Finally, after the second occasion that I got up at 0430 and turned up at 0600 for a scheduled run, and found that someone else had been put in my place without the courtesy of telling me, I walked away, taking with me my qualifications as a shunter, guard,  signalman, trolley driver etc. I had passed the fireman's exam, and needed two solo runs to become fully qualified, but it wasn't worth it.
I wrote and told PBR why I'd left, but heard nothing in reply.
  woodford Chief Commissioner

I have worked in Volunteer organisations for more years than I care to remember and there all like that. One of the problems of runnning such an organisation is the problem of getting anyone to work and you can get VERY pissed off ringing up everyone to try and get something done. I realise to most its a hobby but wether its PB, the local fire brigade, football club etc they do have a job to do and its VERY frustrating to ALWAYS be getting the run around. I have as one should realise been in that side of an organisation and have the scars to prove it. Any volunteer orgiaisation is governed by what is known as "the 10/90" rule, that is 10 percent of the people do 90 percent of the work, put your self in the 10 perecnt position for a while................

With PB I had absolutely NO intention of getting any where near a responible position but I had two serious problems. After my initial visit NO ONE contacted me at all, I rung up the apropriate managers directly and they directed me what to do. I did write to them and say this was completely unsatisfactory, I never bothered to follow this up.

The second problem I considered was VERY serious, Now although I was a volunteer for PB, I had no intention of EVER joining the society. Now one of the societys senior members (and I do know his name) wrote a questioaire to all volunteers that were NOT members of the society. This questionaire had around 12 questions two of these STRONGLY indicated that PB was going to kick out any volunteers who were not members of the society. To say I was bloody furious would be a serious under statement. I stewed over this for some time then on the advice of some others I directly approached two members of PB's board. They were shocked at the story, they apoligised and stated there was no intention on the boards part to force any volunteer to do anything and said the author of the document was known to be a bit of an idiot when it came to volunteers. They ended up by contacting me sometime later to say again how sorry they were and they also said there was 1200 members of the society and around 200 volunteers who were not members. They said from passed experience of such things they would expect to lose 60 volunteers (something PB simply could not afford) over the poorly worded questionaire and that I was the ONLY one to contact them on the problem, this being par for the course.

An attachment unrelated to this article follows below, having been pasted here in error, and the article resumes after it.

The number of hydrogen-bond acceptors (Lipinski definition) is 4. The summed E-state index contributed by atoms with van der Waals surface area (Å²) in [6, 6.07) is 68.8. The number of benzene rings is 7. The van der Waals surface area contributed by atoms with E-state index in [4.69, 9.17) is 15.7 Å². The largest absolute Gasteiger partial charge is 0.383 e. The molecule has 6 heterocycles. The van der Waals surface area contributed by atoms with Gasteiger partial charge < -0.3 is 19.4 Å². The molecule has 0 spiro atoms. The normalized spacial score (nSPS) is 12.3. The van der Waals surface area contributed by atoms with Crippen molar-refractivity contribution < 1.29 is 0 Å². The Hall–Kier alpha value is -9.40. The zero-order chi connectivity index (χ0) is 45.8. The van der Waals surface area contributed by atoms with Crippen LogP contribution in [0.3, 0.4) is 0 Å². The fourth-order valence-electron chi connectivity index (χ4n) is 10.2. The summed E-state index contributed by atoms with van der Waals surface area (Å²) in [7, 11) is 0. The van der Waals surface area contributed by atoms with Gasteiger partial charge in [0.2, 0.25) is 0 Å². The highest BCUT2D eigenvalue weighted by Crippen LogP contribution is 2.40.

With any hobby that has some kind of serious responsibilty attached you will ALWAYS have to work with this sort of system, you in my opinion have to have some understanding of the organisations responibilties and problems. Its EXREMELY hard going to run such a large organistaion such as PB, thats just keeping its head above water. I was very impressed by how much effort both the section managers and members of the board put in.

A last comment working with volunteers is the toughest assignment ANY managment can have and there will always be mistakes because sucsessfull managment of volunteers is an ART form that cannot be learned.

woodford
  woodford Chief Commissioner

Post Script..........Hmmmmmmmmm I am proud of that last line, sums the situation very nicely.

woodford
  michaelgreenhill Administrator That's Numberwang!

Location: Melbourne
We're getting a little off-topic here, but it's safe to say that attitudes at Puff have improved since those days.
  Bogong Chief Commissioner

Location: Essendon Aerodrome circa 1980
Well Woodford, after I left PB I became very active in an entirely different hobby. The organisation that I joined and subsequently became president of had just under 1,000 members of whom over half were quite active. Yes there were a few egos, yes there were a few incompetent fools who puffed themselves up who but were hopeless at things at anything that required skill or concentration. But overall 95% of people in that organisation (and other organisations in the same field) were pretty good.

This was in stark contrast with PB which seemed to attract the dysfunctional, the dumb, the antisocial and those who had bullying tendencies, especially to positions of minor authority. There was something about the culture of the place that in hindsight, strikes me as both weird and worrying.